Over the next decade, an estimated 10,000 Baby Boomers a day will retire, and with them many executives from SMACNA member contractors will as well. How well prepared are sheet metal and HVAC contractors to manage the transition of their top people over the next decade? How should Baby Boomer companies prepare the next generation of leaders to step up and assume a leadership role?
SMACNA’s new report on Management Succession, part of SMACNA’s Contractor Operations Manual, illustrates the ways members can turn this potential crisis situation into an opportunity while gaining a competitive advantage. The report highlights the benefits of internal management succession, best practices, and outlines a process for effective management succession. The Contractor Operations Manual covers the non-financial areas of operating a contracting business.
“When executives retire without a succession plan, the likelihood of the company surviving decreases significantly,” noted Thomas J. Soles Jr., SMACNA’s executive director of member services and market sectors, who spearheaded the project.
“If you don’t have some continuity with similar outlooks on the culture, the organization as a whole, and on the kind of customers they work with, then significant disruptions and confusion can take over and cause the business to collapse. You see a lot of business failures as a result of poor planning on succession.”
According to the manual, succession planning includes many benefits such as: increasing the odds of success in key positions reducing the costs of external recruiting and hiring, quicker transfers of institutional knowledge retention of high-performers increased productivity due to talent development from within.
“The manual shows you how to put some policies and processes in place to identify key people and future leaders in your company for possible leadership roles,” agreed Thomas E. Martin, president of T. H. Martin Inc. and chair of the Contractor Operations Manual Task Force. “The manual offers a way to prepare yourself better for management succession.”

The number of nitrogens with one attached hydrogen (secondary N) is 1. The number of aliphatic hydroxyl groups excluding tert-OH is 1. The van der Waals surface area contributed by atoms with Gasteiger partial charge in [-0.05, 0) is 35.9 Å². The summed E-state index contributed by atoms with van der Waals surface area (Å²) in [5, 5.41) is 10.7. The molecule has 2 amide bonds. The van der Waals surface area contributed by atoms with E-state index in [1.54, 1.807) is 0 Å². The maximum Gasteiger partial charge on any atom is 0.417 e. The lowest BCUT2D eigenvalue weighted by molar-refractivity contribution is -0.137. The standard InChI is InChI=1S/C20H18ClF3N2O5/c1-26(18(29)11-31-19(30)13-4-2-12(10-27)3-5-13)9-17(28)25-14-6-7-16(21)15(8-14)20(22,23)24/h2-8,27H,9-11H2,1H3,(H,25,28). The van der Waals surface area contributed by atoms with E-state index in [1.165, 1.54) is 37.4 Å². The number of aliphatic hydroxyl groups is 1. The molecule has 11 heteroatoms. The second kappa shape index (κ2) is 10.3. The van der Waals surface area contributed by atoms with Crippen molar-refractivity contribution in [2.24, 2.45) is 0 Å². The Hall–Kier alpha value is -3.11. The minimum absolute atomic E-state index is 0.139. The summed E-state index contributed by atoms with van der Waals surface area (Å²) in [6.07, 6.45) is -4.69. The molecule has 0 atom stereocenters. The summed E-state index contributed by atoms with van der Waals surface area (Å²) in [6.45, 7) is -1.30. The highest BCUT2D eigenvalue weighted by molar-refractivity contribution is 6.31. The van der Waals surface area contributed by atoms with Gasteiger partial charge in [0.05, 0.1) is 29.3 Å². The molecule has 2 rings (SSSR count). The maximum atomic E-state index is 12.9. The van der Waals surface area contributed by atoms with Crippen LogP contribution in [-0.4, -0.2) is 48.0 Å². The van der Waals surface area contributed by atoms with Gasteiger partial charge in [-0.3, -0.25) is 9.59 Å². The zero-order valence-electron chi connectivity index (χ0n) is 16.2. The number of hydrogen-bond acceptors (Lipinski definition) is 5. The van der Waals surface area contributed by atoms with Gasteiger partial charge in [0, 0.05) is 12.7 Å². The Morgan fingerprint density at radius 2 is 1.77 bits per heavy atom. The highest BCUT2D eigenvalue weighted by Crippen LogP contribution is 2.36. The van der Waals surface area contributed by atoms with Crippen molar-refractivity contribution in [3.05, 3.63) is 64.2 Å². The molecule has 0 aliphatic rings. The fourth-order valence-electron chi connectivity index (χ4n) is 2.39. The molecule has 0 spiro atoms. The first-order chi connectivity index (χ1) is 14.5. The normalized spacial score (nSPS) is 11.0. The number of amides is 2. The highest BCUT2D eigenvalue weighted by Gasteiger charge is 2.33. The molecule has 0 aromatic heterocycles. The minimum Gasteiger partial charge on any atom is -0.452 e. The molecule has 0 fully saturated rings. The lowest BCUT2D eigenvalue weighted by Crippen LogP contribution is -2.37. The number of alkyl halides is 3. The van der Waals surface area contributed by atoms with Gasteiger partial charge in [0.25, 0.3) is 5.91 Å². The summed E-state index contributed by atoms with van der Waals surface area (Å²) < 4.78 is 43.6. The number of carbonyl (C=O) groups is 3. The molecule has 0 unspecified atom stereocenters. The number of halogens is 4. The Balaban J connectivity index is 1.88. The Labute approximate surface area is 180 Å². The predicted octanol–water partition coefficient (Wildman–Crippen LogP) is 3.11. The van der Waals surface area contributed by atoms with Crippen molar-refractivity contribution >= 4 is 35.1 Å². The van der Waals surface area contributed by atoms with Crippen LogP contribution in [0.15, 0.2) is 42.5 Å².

“This is a process piece that tells you how to organize your thoughts about management succession, incorporating policies that work for your company,” Martin said. “It’s an exercise in the process of identifying people from the field to bring into the office to become managers and officers and also to identify future estimators, sales staff, and project managers to become company leaders.”
According to the report, only 10 percent of companies have an effective management succession plan in place to prepare for the departure of seasoned executive leaders and transitioning younger leaders into senior executive roles.
“We as contractors aren’t as prepared as we want to think we are,” Martin reflected. “Especially on the whole turnover of people retiring from the workforce, and of Millennials coming in. Millennials see things differently. They are social media and Internet savvy. We have to change our ways to make sure they are comfortable working for us. They are goal-driven, professionally and personally.”
“If your leaders are retiring and you are not ready to replace them, there is a lot of training involved and there could be gaps in your business,” Martin said. “If you bring in a new person, the training takes up to three months. If you’re not prepared you can lose customers, not be able to bid projects, and then customers’ concerns grow. It’s a real concern if you get caught in a situation where somebody exits and you don’t have a plan in place. We could be missing out on customers and future projects because we lack succession planning.”
“If you do the succession planning in-house, you are putting a positive plan together based on your culture,” Martin continued. “Every business is different. Some businesses bid to mechanical contractors, some bid to general contractors. You can build and define the company culture and your business mantra when you set your succession policies in-house.”
Coaching and mentoring also helps in-house recruits move upward. “When working on defining roles, make sure they know what they are going to be doing and mentor them accordingly.” Martin said.
“For your senior managers, you are looking at Gen-Xers and Millennials as your potential candidates for leadership positions,” Soles agreed. “How do you evaluate them? The manual gets down to the nitty-gritty details in the process and gives company leaders a detailed plan.”
Members can download a free copy of the new Management Succession manual